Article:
December 17, 2022
The Afghan National Resistance Front (NRF) is irate some members of the international community continue to provide funding directly to the Taliban just as the movement is on a public torture and execution spree. Moreover, as these millions pour into Taliban coffers, the NRF has struggled to raise a dime from international backers.
Earlier this week, Da Afghanistan Bank (DAB) said another $40 million in cash arrived purportedly for humanitarian relief from a source the bank has yet to confirm. The bank, which tweeted photos of the cash on pallets, said it was the second package that had arrived this week and is among several similar shipments the bank has received in recent months. At the end of November, the Khaama press news agency, citing DAB records, said the bank had received 48 packages of cash since August of 2021 totaling $1.67 billion.
Some see the cash injection as at odds with promises made by international donors – including the U.S. – to circumvent the Taliban regime in the delivery of humanitarian aid.
The latest tranche comes as the Taliban are conducting public executions and beatings at a record pace, many carried out in stadiums in the presence of regime officials. A group of UN human rights rapporteurs on Friday released a statement urging the Taliban to halt the harsh public punishment.
“Since 18 November 2022, the de facto authorities have reportedly carried out floggings of over 100 individuals, both women and men, in several provinces including Takhar, Logar, Laghman, Parwan and Kabul,” the UN experts said. “Each were given between 20 and 100 lashes for alleged crimes including theft, ‘illegitimate’ relationships or violating social behavior codes.”
The UN special rapporteurs said the Taliban policy violated “universal principles” against torture and other cruel, inhuman, and degrading punishment.
Amrullah Saleh, former Afghan vice president and one of the leaders of the NRF, took to Twitter to express outrage over the ceaseless stream of funding into Taliban hands.
“Let’s wait for the next shipment of US$ 40M+ regular empowerment funds to help Talibs consolidate the clerical fascism so that floggings & torture can be conducted in more spectacular ways,” Saleh said in a tweet on Friday.
In the same post, Saleh tied the situation to the Doha withdrawal agreement negotiated by the Americans, which handed power to the Taliban, suggesting perhaps that Washington bears some responsibility for these human rights violations, all of which were very foreseeable.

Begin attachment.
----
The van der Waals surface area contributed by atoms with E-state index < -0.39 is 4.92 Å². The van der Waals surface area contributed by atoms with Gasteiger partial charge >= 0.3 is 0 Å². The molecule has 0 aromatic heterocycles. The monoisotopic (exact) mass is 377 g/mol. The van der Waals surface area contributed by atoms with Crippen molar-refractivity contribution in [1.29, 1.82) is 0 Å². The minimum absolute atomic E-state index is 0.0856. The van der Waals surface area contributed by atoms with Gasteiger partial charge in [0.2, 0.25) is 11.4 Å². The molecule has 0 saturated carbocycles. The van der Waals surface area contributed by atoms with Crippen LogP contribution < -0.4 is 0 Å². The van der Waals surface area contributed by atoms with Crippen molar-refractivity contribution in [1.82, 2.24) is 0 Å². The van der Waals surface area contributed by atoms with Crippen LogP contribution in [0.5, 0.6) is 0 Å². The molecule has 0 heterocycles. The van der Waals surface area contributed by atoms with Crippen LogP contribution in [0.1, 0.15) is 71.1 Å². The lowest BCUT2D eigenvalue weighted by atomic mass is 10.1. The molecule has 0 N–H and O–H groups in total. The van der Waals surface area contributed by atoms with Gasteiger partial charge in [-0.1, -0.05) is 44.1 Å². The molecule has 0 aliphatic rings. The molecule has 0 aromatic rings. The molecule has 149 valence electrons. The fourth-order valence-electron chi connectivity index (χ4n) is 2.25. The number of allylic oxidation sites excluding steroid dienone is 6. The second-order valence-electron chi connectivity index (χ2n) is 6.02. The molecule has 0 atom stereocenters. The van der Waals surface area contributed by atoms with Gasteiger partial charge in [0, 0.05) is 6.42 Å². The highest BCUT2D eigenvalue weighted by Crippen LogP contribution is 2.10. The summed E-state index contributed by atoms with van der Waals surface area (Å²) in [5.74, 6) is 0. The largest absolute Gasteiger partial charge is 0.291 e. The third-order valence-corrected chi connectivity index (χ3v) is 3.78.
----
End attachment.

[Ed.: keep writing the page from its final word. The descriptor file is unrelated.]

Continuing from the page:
“One wonders why there is no reference to the shameful Doha deal in the UN statements,” Saleh added.
NRF: A CAUSE WITHOUT A BACKER
The NRF has lobbied the U.S. and other external actors to fund the anti-Taliban resistance, although it has also declared that it will not wait for permission from foreign actors to continue waging its battle against the regime.
“In the past year we have shown we are able to survive without support and to even expand areas of resistance,” NRF foreign relations chief, Ali Maisam Nazary, told Suhasini Haidar of The Hindu in a piece published on December 11.
Nazary, despite his bravado, has been strenuously fighting an uphill battle against apathy and indifference from leaders in the United States, Iran, the Gulf states, and across Central Asia, Haidar pointed out.
Nazary also said the NRF, which has grown from 600 to about 5,000 since last August, is now receiving a surge of support inside Afghanistan because of the regime’s increasingly harsh decrees and punishments. The NRF especially puts faith in the younger generation – those who lived through non-Taliban rule – rising up and joining their cause.
“They [Taliban] may have geography and power today, but we have legitimacy that comes from popular support,” Nazary added.
Haidar, however, made some painfully truthful observations about the lack of external backing. The NRF, led by Ahmad Massoud, the son of the legendary Muj commander Ahmad Shah Massoud, might find it especially hard to raise funds because the conditions globally are not right.
“Unlike his father, who received support from India, the U.K., France, and other countries, Massoud Jr. receives practically no international assistance today,” Haidar wrote. “In a conflict-weary world, there is little financial support for armed groups anywhere, and given the NATO and the U.S.’s recent humiliating pullout from Afghanistan, less appetite for a plan that involves any military support.”
Haidar also said the NRF, made up mostly of Tajiks, must reach out to more than its support base in order to realistically challenge the Taliban’s staying power.
B.R. Muthukumar, a former Indian envoy to Tajikistan who helped funnel money to the Northern Alliance, expressed skepticism to Haidar about NRF prospects of getting any support from New Delhi, citing corruption and possible divisions among the leadership team.
“They are living on the legend of Ahmad Shah Massoud but they are not the Northern Alliance of Massoud Sr.,” Muthukumar said.